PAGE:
1863 Harper's Map of the Southern States during the Civil War

SouthernStates-harpers-1863
$350.00
Map of the Southern States, including Rail Roads, County Towns, State Capitals, Country Roads, the Southern Coast from Delaware to Texas, showing the Harbors, Inlets, Forts and Positions of Blockading Ships.
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1863 Harper's Map of the Southern States during the Civil War

SouthernStates-harpers-1863

Graphic and informative map of the Southern States at the end of the American Civil War.

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Title


Map of the Southern States, including Rail Roads, County Towns, State Capitals, Country Roads, the Southern Coast from Delaware to Texas, showing the Harbors, Inlets, Forts and Positions of Blockading Ships.
  1863 (dated)    21 x 31 in (53.34 x 78.74 cm)     1 : 2970000

Description


An impressive and informative 1863 map of the Southern States of the United States at the end of the American Civil War. The map covers from the Chesapeake Bay to, roughly, Cape Canaveral, Florida, and westward along the Gulf Coast as far as Galveston, Texas. An inset sub-map of southern Florida appears in the lower right quadrant. The map is surrounded by an elaborate military themed border with corner medallions bearing portraits of some of the major Union players in the war: Abraham Lincoln, William H. Seward, Winfield Scott, and George B. McClellan.

The map, as the title suggests, focuses on transportation networks, towns small and large, and harbors. The locations of various ships associated with Scott's blockade of southern ports are noted. One of the better maps of the Confederacy at the end of the American Civil War. There are several variants on this map, including two editions with different content and titles published in Harper's Weekly. Published for Harper's History of the Great Rebellion, issued in December of 1863.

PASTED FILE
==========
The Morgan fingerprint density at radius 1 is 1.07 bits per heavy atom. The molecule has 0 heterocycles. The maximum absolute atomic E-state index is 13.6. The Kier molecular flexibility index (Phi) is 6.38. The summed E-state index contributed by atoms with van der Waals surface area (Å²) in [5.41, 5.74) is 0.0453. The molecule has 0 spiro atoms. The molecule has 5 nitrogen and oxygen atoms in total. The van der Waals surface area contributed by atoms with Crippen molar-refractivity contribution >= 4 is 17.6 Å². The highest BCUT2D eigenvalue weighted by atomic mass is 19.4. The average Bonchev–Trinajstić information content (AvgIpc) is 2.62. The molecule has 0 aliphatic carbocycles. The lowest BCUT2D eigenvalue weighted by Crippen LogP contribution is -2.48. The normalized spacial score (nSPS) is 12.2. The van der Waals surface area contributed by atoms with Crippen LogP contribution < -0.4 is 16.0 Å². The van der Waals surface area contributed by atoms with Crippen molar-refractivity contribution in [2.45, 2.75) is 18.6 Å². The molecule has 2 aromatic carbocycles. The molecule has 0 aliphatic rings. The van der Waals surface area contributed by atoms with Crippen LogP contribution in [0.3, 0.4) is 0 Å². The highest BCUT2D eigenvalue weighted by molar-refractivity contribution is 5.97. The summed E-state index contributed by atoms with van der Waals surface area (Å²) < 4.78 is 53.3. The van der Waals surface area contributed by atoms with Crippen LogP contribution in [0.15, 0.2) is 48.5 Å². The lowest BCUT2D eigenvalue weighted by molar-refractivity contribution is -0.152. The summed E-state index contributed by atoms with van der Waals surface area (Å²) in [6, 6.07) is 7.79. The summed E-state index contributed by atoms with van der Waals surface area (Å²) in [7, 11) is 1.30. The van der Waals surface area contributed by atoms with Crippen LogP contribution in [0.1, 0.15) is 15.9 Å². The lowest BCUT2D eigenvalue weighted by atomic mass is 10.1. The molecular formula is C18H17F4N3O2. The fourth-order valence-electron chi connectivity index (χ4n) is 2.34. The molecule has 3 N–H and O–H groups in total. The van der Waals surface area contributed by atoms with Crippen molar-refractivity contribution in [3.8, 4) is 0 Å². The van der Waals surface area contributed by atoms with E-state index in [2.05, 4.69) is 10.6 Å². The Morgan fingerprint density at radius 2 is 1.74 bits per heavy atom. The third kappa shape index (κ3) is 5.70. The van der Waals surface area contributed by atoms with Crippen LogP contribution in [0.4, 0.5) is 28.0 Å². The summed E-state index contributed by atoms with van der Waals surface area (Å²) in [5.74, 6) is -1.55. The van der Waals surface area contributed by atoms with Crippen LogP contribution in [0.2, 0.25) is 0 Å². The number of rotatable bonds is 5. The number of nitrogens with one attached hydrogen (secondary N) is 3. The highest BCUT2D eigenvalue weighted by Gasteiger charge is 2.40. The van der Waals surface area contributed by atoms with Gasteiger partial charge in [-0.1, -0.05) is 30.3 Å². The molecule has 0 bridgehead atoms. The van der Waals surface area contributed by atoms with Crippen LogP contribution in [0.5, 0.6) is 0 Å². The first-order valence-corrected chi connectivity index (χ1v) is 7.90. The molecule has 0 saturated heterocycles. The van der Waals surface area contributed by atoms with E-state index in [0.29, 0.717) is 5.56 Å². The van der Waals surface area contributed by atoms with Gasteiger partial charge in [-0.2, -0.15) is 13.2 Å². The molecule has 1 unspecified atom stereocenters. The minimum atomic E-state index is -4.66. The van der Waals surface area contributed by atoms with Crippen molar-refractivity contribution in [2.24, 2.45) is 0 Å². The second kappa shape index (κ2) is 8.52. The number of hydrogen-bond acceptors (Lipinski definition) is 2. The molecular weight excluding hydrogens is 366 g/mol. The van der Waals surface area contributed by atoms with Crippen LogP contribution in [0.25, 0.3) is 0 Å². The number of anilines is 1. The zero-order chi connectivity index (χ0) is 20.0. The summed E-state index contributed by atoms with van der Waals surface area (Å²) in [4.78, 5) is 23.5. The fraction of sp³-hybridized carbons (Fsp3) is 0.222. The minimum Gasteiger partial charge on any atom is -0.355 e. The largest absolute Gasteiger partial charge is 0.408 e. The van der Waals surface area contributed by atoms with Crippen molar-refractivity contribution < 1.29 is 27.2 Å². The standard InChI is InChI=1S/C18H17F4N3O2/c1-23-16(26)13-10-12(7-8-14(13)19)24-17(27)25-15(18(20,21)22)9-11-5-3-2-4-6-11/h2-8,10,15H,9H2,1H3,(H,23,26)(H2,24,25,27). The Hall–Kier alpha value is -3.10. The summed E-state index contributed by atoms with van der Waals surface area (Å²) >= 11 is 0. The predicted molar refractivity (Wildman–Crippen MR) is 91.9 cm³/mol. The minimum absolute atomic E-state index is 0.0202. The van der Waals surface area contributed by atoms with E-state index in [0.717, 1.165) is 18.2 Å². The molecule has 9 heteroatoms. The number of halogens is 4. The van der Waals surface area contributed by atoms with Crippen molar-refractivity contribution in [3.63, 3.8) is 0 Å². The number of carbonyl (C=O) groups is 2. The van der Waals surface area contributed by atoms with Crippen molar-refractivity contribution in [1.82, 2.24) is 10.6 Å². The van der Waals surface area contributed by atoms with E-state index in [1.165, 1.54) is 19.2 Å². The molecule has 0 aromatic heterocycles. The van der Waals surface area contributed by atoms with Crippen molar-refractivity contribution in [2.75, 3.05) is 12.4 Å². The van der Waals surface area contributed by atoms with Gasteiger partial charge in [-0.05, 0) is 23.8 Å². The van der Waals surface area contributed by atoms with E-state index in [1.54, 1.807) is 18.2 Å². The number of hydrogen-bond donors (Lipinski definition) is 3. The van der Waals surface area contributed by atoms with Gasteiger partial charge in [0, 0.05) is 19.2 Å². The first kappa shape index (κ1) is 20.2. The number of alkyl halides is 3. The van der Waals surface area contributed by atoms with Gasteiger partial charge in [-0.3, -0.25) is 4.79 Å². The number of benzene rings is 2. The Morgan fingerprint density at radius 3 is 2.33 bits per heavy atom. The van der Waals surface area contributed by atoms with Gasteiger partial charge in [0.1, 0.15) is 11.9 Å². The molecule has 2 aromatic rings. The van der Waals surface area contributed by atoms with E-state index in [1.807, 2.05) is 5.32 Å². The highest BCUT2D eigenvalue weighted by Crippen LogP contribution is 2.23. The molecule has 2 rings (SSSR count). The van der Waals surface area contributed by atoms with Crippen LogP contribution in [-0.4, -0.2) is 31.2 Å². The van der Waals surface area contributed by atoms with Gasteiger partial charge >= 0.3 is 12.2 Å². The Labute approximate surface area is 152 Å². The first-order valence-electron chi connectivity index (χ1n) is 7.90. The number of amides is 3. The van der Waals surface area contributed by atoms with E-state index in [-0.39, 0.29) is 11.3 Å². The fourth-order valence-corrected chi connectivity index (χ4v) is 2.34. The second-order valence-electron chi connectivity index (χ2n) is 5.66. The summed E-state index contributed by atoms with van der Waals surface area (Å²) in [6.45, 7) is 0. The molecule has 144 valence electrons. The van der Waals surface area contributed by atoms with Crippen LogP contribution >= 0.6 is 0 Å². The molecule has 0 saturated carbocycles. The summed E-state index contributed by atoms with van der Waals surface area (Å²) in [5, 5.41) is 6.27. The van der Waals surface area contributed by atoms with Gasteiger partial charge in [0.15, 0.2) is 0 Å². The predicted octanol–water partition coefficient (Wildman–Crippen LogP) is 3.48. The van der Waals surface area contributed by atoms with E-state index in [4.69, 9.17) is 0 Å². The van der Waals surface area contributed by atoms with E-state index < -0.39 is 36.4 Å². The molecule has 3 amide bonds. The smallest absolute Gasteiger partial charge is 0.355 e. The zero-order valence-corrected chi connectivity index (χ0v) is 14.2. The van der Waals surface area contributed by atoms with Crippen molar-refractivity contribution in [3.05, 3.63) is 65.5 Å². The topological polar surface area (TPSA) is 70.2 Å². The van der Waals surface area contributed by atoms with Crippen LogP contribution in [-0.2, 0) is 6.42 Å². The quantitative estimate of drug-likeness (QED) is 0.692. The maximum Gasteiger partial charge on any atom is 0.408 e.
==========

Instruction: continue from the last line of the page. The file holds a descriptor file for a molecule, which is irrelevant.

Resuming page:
Cartographer


Harper's Weekly (1825 - 1916), subtitled "A Journal of Civilization" was a weekly political magazine and news journal published out of New York City. The Harper brothers, James, John, Joseph and Fletcher, began publishing in 1825. Inspired by the London Illustrated News, they created Harper's Weekly in 1857. The important weekly journal witnessed some of the most important moments in history from the American Civil War, to the serialized publishing of Dickens novels, to the inventions of the modern Santa Clause by illustrator Thomas Nast. Harpers continued to publish until 1916. The Harper name is still alive in the magazine business to this day.

Source


Harper's History of the Great Rebellion, 1863.    

Condition


Good condition. Backed on archival tissue. Wear and some loss along original centerfold. A couple of minor wormholes.

References


Stephenson, Library of Congress Civil War Maps (2nd ed.), 37. OCLC 222028701.